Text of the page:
Ted Tuesdays: Dan Gilbert on the Secret of Happiness
[Update: I am aware it is not Tuesday, but my technological prowess apparently does not extend to understanding the magical intricacies of wordpress’ auto-post functionality. Forgive my transgression, at least it’s still a day of the week that starts with T!]
Will all this heavy talk here these past few days, I decided to focus on something that we are all chasing: happiness! Our culture has been built around companies offering products and services that can somehow deliver this magical concept. Whether it’s a new kitchen or a new body we are constantly on the hunt for that “thing” that is going to make us happy. Dan Gilbert shares some surprising insights about the nature of happiness, and how achieving it is much easier than you think!
Why you should watch:
Dan Gilbert believes that, in our ardent, lifelong pursuit of happiness, most of us have the wrong map. In the same way that optical illusions fool our eyes — and fool everyone’s eyes in the same way — Gilbert argues that our brains systematically misjudge what will make us happy. And these quirks in our cognition make humans very poor predictors of our own bliss.
The premise of his current research — that our assumptions about what will make us happy are often wrong — is supported with clinical research drawn from psychology and neuroscience. But his delivery is what sets him apart. His engaging — and often hilarious — style pokes fun at typical human behavior and invokes pop-culture references everyone can relate to. This winning style translates also to Gilbert’s writing, which is lucid, approachable and laugh-out-loud funny. The immensely readable Stumbling on Happiness, published in 2006, became a New York Times bestseller and has been translated into 20 languages.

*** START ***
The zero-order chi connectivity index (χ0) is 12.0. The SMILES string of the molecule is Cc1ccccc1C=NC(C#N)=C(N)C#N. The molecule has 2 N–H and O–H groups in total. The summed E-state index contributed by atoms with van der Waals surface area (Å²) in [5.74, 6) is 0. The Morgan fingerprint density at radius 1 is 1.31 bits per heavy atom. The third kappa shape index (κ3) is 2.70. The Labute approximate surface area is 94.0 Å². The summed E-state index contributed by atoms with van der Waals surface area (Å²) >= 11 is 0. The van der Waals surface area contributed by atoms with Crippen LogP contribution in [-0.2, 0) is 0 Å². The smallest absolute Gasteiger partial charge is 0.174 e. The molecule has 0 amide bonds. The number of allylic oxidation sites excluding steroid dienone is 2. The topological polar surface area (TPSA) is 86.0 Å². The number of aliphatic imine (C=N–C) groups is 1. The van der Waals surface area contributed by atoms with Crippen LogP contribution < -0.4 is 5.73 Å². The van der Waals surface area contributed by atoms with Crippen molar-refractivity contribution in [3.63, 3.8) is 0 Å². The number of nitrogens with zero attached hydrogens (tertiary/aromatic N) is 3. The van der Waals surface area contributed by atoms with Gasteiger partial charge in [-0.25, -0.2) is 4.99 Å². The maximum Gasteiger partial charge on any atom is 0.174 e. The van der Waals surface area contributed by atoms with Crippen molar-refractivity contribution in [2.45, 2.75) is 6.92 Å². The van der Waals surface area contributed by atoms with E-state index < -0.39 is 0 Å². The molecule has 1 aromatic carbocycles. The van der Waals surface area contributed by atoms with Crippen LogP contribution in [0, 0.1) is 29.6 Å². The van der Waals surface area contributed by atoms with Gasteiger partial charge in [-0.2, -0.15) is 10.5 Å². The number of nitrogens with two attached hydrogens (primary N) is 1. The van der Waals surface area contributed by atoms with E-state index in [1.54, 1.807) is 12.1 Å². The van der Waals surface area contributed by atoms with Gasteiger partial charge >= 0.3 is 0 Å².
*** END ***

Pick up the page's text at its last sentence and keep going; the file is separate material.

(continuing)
In fact, the title of his book could be drawn from his own life. At 19, he was a high school dropout with dreams of writing science fiction. When a creative writing class at his community college was full, he enrolled in the only available course: psychology. He found his passion there, earned a doctorate in social psychology in 1985 at Princeton, and has since won a Guggenheim Fellowship and the Phi Beta Kappa teaching prize for his work at Harvard. He has written essays and articles for The New York Times, Time and even Starbucks, while continuing his research into happiness at his Hedonic Psychology Laboratory.
- I love the surprising truth about the happiness level reported by recent lottery winners and recent paraplegics.
- I laughed out loud at the Monet: happiness synthesis experiment. So funny how we rationalize our choices and the amnesiac control groups just blew my mind!
I love this talk. I have always believed that happiness is just a state of mind and that you are completely in control of whether you feel that way or not. It takes me back to my philosophy courses in university where we talked about the illusion of time and how the only thing you can be sure of is the present. So choose to be happy!
What do you think?
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